Virtual classroom.
Course staff.
Instructor: Matus Telgarsky.
TA: Ziwei Ji.
Please do not email/DM us technical questions, please use public discord channels or go to office hours.
Evaluation.
80% is across 4 homeworks. (See below for policies.)
20% is a paper reading project. (See below for details.)
All work must be typed (however you wish, but typed), and submitted at gradescope.
No late work.
Do not cheat in this class, just drop it and take an easier one. No one cares whether you did or did not take this class.
Readings and prerequisites.
Basic math and proof writing; use the lecture notes and hw1 (out 8/31) to help determine readiness.
Basic machine learning, for instance the material in my CS 446 course.
"Understanding Machine Learning, by Shai ShalevShwartz and Shai BenDavid can be downloaded from that page, is free for personal use. I think this book is a wonderful resource, I find its presentation very clear, direct, and minimal.
Schedule will be continuously updated.
Lecture notes (html, pdf) are also continuously updated: all material we have not yet covered is subject to major revision!
Date  Topic  Assignments 

8/24 
Course introduction. Approximation: intro. Notes section 1, tablet notes 1. 

8/26 
Folklore multivariate approximation; classical universal approximation. Notes section 2, tablet notes 2. 

8/31 
Classical universal approximation; Infinitewidth approximation and Barron norms.. Notes sections 23, tablet notes 3. 
(8/31) hw1 tex, pdf. 
9/2 
Infinitewidth approximation and Barron norms. Notes section 3, tablet notes 4. 

9/7 9/9 9/14 
Approximation near initialization and the NTK. Notes section 4, tablet notes 5, tablet notes 6, tablet notes 7. 

9/14 9/16 9/21 
Benefits of depth: approximation lower bounds; Sobolev ball approximation Notes section 5, tablet notes 7, tablet notes 8, tablet notes 9. 
(9/22) hw1 due. 
9/23 9/28 9/30 
Optimization: intro; semiclassical convex optimization. Notes sections 67, tablet notes 10, tablet notes 11, tablet notes 12. 
(9/22) hw2 tex, pdf. 
9/30 10/5 10/7 
Strongconvexity style NTK optimization proof Notes section 8.1, tablet notes 12, tablet notes 13, tablet notes 14. 

10/12 10/14 10/19 10/21 
Nonsmoothness, positive homogeneity, and margin maximization. Notes sections 9&10, tablet notes 15, tablet notes 16, 
(10/20) hw2 due / hw 3 out. 
10/26 10/28 11/2 11/4 11/9 11/11 11/16 11/18 
Generalization: VC, Rademacher, and covering number bounds for deep networks. (Interpolation?)  (?/?) project info released? (11/17) hw3 due / hw4 out.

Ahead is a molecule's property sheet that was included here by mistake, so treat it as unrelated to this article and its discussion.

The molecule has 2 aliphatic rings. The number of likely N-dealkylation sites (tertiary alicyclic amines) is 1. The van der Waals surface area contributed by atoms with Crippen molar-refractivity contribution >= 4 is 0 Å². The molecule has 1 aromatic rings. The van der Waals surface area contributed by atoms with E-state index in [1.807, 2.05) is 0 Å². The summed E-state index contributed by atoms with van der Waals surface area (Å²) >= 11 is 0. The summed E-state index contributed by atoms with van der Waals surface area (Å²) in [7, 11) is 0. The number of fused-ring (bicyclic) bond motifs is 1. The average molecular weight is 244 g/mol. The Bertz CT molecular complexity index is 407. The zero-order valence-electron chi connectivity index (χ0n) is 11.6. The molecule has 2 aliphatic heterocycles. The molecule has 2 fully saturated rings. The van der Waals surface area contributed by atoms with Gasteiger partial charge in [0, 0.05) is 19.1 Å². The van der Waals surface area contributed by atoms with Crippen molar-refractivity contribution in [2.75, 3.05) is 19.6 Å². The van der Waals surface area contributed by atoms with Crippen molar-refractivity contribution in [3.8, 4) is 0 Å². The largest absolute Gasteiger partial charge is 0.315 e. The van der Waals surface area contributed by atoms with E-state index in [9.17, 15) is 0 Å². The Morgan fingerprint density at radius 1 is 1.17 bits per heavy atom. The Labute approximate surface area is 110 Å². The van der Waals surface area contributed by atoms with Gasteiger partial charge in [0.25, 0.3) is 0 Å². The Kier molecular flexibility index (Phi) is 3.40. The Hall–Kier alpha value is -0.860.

11/30 12/2 12/7 
Extra topics? Interpolation? KolmogorovArnold? Smoothnessbased NTK analysis? Requests?  (?/?) project due? (12/15) hw4 due. 
Four homeworks, each 20% of course grade.
Homework must be typeset (albeit however you wish: latex, markdown, etc), and submitted in gradescope.
No late homework.
Academic integrity.
Discord discussions should be high level.
You may discuss in more detail with at most three other students, list their ID numbers on the first page of the homework.
All submitted homework must be in your own words; keep your discussions sufficiently high level to prevent claims of academic integrity violations.
I don’t expect you to be able to find homework solutions online (I don’t use online resources to come up with problems); if you do rely upon external resources, cite them properly, and still write your solutions in your own words. Please see Jeff Erickson’s discussion of academic integrity.
When integrity violations are found, they will be submitted to the department’s evaluation board.
This will be a paperreading project, due near the end of the semester, also worth 20% of total course grade. You’ll probably have two handins: something preliminary for us to discuss which paper you cover, and then at the end some succinct (23 page) writeup. Details will be posted before the end of October.
(These are out of date, please feel free to ping me to update them.)
Learning theory classes (not specifically deep learning).
Lieven Vandenberghe @ UCLA. This is not a learning theory course, it’s part 3 of a long optimization course, covering material not in the standard BoydVandenberghe book. The lectures links are to slides; the proofs there are incredibly clean, indeed this is my favorite resouce for many of these methods.
Textbooks and surveys. Again, there are many others, but here are a key few.
Boucheron, Bousquet, and Lugosi have two excellent surveys: one is a gentler start, whereas the other even gets to some advanced topics. I read the easier one immediately upon entering grad school (despite having taken a good learning theory course in undergrad) and really liked it.
Shai ShalevShwartz and Shai BenDavid have an excellent textbook from 2014: “Understanding Machine Learning: From Theory to Algorithms”.
Shai ShalevShwartz also has an excellent monograph covering online learning.
Devroye, Györfi, and Lugosi have a wonderful book from 1996, “A Probabilistic Theory of Pattern Recognition”, which in addition to covering standard topics in statistical learning theory, has many nice results which rarely enter courses, for instance Stone’s original argument for the consistency of knn in finitedimensional Euclidean space.
Martin Anthony and Peter Bartlett have a wonderful 1999 book, “Neural Network Learning: Theoretical Foundations”, which is again in the setting of statistical learning theory, and is the only listed reference with extensive VC dimension